Monday, May 28, 2012

The Frugal Indie

Today I want to talk a bit about cost-cutting tips for indies.

One of the major advantages indie game developers have over traditional studios is our reduced overhead costs. When working at a studio, each employee costs more than their salary. This cost includes not only salary, bonus, and taxes, but also a portion of the total cost of the company's insurance, office space, security, and a range of support staff including HR, IT, reception, accounting, management, and many others. An oft-quoted figure is that employees cost roughly double their salary in "fully loaded cost", or FLC.

For indies, that overhead is much lower: often zero. My salary pays for my office (home rent), taxes, insurance, and support staff (I am my own accounting, HR, management, and desktop support). As a result, my work as an indie can be as low as half the cost of an equivalent amount of work at a studio.

Why is that important? That low FLC is part of the reason I became an indie. Operating cheaply means I can try game design ideas that I find interesting even if they are risky, since I need to earn less revenue to stay fully funded. That means I can stay afloat with fewer copies sold, lower price, longer development time, or any combination of the three. And the cheaper I operate, the more I can play with development timeline, game design risk, and pricing/distribution models.

Tips for Operating Cheaply

So what are some of these tips?

Before I get into the list, there's one thing I'd recommend doing first. A long time ago, I spoke about indie development and money. One of the most important things an indie can do is to understand their costs. If you don't know where your money is going, you can't plan effectively. In fact, it's arguably impossible to cut costs if you don't already know what you're spending. How else would you know whether a cost-cutting measure works, if you don't have a baseline against which to compare? Having a clear financial picture is an essential first step to cutting costs of operation.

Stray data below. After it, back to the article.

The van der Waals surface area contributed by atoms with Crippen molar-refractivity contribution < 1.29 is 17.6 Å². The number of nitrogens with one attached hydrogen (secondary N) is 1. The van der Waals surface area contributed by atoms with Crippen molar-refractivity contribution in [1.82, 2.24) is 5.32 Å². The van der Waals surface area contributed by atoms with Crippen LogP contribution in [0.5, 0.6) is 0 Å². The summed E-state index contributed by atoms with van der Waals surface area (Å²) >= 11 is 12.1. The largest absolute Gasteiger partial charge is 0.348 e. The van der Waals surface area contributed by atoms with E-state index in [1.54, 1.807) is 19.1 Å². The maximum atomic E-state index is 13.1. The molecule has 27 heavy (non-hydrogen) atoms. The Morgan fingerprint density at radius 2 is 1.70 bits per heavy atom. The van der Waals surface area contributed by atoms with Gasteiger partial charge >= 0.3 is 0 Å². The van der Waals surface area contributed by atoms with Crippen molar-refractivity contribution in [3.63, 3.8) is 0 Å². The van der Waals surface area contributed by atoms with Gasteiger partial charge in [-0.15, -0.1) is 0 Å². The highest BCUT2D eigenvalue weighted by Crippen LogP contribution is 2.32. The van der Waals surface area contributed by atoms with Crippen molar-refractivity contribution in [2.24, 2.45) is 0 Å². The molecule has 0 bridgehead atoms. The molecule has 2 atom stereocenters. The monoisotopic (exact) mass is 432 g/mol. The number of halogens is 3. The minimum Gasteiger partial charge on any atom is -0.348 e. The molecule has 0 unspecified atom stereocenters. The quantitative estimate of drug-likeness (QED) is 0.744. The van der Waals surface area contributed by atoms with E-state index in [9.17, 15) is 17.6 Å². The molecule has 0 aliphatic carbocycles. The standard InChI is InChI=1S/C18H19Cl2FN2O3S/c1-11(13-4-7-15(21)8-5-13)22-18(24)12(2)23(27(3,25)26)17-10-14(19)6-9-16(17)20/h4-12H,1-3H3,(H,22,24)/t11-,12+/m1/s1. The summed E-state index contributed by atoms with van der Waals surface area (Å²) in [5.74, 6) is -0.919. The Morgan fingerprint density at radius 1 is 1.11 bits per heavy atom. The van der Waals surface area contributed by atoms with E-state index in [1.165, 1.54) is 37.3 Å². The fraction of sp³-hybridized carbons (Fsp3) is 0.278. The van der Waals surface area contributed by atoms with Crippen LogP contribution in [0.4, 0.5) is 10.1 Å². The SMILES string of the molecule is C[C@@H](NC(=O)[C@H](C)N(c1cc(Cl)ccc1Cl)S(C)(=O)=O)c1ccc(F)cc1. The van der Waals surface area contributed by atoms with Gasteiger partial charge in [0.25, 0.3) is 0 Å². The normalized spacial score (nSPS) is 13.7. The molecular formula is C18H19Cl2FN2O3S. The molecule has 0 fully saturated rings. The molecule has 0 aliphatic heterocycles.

Once those costs are understood, you can begin to examine where you're spending money each month. What costs are necessary, and which can be reduced or eliminated? Everyone will have different priorities and needs, so I can't prescribe a one-size-fits-all recommendation. However, I can share some of the tricks I've used, and perhaps inspire others to think of ways that fit their financial situation.

Okay. Without further adieu, the list of cost-cutting tricks:

  • Reduce debt - If you have debt, aim to reduce it. Not all situations allow for this, but if you can, minimize or eliminate your debt. Interest on debt is a cost, and it's money you could be putting towards other things.